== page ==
Microsoft’s $69 billion takeover of Activision hits possible antitrust roadblock
The U.K’s Competition and Markets Authority announced the inquiry Wednesday, citing concerns the acquisition could result in higher prices or reduced quality. The group has invited comments from any interested third parties through July 20.
It will decide by Sept. 1 whether to move the inquiry into the next phase.
This is the first probe by a major antitrust group into the deal, which was announced in January. It likely won’t be the last. The Federal Trade Commission is already reviewing the acquisition and has sought more data from Activision, though that group hasn’t launched a formal inquiry to date.
The takeover, if completed, will put the maker of Xbox in charge of several billion-dollar game franchises, including Call of Duty, World of Warcraft, Overwatch, Candy Crush, and Diablo. All of those are likely to eventually become Xbox console exclusives, giving the company a notable competitive advantage over Sony’s PlayStation.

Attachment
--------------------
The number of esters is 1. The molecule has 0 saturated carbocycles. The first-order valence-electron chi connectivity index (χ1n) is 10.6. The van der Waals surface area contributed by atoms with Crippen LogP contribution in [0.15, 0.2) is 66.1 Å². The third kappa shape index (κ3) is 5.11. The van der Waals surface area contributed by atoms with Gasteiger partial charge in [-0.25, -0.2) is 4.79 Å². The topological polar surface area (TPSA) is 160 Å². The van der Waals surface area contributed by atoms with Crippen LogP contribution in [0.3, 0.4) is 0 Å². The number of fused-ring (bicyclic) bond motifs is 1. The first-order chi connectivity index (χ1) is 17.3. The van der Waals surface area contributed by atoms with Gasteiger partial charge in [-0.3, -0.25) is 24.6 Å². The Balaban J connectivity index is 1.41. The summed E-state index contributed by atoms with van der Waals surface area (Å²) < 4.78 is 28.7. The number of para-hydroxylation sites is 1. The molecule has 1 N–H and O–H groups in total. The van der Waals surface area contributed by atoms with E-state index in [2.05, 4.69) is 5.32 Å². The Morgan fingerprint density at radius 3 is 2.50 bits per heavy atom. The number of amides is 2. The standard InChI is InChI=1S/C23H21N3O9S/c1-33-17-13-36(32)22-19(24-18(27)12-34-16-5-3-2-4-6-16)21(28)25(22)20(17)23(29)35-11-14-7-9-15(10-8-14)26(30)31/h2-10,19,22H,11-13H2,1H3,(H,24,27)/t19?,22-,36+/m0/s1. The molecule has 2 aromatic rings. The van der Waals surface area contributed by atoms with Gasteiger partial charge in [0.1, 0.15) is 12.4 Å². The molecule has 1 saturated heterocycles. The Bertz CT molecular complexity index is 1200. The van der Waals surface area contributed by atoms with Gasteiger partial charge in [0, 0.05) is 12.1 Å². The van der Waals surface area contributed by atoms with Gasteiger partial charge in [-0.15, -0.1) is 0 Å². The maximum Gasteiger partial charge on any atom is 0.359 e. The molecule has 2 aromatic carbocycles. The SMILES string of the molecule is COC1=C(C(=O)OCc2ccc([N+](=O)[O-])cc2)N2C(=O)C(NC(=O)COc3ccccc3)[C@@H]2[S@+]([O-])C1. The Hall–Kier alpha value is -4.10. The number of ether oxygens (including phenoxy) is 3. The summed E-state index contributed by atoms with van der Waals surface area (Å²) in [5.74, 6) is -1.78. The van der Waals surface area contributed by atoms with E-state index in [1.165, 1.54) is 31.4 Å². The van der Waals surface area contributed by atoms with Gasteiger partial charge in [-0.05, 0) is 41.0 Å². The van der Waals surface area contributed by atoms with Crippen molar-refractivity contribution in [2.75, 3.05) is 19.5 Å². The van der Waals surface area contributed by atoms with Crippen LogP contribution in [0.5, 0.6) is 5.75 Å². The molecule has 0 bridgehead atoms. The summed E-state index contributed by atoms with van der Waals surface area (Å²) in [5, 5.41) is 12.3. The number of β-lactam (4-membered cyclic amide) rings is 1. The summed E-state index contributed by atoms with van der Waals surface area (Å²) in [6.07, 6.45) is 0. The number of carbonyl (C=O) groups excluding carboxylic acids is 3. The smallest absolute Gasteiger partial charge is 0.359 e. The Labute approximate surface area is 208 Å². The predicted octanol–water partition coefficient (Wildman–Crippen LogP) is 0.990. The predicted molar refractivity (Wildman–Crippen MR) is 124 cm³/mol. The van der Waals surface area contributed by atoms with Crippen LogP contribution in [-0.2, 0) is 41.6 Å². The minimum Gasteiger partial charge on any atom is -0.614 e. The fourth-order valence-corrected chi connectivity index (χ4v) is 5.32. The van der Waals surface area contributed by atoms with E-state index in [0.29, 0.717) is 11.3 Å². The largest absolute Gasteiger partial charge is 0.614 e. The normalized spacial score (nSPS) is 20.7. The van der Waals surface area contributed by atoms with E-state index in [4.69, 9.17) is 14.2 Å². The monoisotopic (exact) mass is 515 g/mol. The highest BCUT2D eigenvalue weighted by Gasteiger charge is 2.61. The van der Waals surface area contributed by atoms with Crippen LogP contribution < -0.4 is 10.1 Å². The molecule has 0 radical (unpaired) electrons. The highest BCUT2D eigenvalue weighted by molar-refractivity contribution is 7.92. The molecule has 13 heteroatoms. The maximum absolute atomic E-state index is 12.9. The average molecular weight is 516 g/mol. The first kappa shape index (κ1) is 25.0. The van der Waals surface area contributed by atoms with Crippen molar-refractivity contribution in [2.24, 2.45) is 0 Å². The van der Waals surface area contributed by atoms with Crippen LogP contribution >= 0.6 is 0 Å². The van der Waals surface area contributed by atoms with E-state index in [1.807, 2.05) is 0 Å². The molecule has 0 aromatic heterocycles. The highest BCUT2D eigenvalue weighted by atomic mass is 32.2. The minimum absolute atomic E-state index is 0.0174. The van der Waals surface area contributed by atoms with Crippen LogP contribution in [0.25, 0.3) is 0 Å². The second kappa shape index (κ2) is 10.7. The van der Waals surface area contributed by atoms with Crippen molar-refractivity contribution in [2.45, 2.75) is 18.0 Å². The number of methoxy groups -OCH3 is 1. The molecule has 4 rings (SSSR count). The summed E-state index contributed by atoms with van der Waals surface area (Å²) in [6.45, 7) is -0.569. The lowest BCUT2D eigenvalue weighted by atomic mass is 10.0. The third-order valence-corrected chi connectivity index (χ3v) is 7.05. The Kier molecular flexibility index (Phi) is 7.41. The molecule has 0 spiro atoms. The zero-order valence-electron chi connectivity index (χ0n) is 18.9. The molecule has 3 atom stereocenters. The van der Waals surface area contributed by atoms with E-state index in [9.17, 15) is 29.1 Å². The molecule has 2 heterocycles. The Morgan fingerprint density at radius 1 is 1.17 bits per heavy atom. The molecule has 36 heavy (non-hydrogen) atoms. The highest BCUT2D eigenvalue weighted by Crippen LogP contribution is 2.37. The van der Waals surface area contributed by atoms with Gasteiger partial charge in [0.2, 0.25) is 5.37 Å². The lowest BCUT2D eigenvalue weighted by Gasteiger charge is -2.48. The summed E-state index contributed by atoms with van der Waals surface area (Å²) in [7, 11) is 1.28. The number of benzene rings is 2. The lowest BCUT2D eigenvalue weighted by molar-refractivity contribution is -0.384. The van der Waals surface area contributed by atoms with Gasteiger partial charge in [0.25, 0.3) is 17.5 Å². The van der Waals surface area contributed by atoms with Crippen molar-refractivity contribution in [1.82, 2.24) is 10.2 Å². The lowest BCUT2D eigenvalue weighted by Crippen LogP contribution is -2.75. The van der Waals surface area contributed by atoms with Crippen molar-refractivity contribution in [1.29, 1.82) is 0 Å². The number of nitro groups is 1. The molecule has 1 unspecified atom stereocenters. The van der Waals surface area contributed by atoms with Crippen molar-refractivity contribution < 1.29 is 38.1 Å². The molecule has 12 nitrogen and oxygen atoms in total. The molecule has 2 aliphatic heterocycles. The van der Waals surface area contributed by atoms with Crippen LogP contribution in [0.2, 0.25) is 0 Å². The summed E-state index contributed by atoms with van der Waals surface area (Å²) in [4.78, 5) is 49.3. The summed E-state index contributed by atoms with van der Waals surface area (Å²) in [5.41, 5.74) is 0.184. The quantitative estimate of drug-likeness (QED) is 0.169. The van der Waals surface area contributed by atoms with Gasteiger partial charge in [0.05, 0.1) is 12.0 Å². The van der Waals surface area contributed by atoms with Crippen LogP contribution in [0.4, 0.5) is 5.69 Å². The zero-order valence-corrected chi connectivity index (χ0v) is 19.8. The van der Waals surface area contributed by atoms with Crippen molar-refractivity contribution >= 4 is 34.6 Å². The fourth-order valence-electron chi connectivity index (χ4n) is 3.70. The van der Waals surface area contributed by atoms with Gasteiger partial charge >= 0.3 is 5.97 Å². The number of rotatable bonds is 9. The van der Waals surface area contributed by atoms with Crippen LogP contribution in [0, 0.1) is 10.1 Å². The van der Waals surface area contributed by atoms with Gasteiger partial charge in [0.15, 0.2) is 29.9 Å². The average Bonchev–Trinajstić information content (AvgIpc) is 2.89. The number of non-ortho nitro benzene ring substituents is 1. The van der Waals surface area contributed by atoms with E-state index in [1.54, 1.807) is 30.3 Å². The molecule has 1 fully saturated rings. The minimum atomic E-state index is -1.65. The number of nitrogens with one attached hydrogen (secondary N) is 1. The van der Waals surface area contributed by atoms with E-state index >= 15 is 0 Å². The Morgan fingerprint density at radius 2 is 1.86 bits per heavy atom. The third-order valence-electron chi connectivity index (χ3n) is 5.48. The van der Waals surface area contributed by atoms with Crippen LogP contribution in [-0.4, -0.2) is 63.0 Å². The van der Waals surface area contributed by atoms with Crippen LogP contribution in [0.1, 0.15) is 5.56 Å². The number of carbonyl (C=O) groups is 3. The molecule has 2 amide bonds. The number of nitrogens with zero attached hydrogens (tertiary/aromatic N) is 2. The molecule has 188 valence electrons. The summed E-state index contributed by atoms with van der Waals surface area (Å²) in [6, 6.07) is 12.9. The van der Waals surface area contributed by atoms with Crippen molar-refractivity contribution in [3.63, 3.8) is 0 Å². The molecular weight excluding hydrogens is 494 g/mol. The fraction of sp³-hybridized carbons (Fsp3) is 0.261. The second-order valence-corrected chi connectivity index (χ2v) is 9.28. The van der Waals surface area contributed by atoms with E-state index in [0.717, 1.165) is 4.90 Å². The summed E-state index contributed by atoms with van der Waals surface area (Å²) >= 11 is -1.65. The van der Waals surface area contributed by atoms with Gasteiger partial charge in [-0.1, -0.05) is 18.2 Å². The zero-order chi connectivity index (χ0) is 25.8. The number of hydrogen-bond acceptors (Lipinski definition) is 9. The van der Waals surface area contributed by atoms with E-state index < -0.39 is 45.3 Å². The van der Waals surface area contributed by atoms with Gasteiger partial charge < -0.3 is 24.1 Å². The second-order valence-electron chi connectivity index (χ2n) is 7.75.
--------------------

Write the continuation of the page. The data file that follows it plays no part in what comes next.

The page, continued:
The acquisition takes place as Activision has been in the midst of a crisis, with harassment allegations that have led to an employee walkout and a lawsuit by California’s Department of Fair Employment and Housing. Activision CEO Bobby Kotick was allegedly aware of the issue for years, but the Wall Street Journal reported in November he had withheld it from the board of directors.
Activision’s board refuted those accusations last month, saying it had found no evidence that senior executives ignored harassment.
“Contrary to many of the allegations, the Board and its external advisors have determined that there is no evidence to suggest that Activision Blizzard senior executives ever intentionally ignored or attempted to downplay the instances of gender harassment that occurred and were reported,” the company wrote in an SEC filing.
Kotick will remain as CEO of Activision until the deal closes, when he is widely expected to exit the company.
July 7, 2022: This story has been updated to reflect that Activision has denied accusations that executives ignored harassment.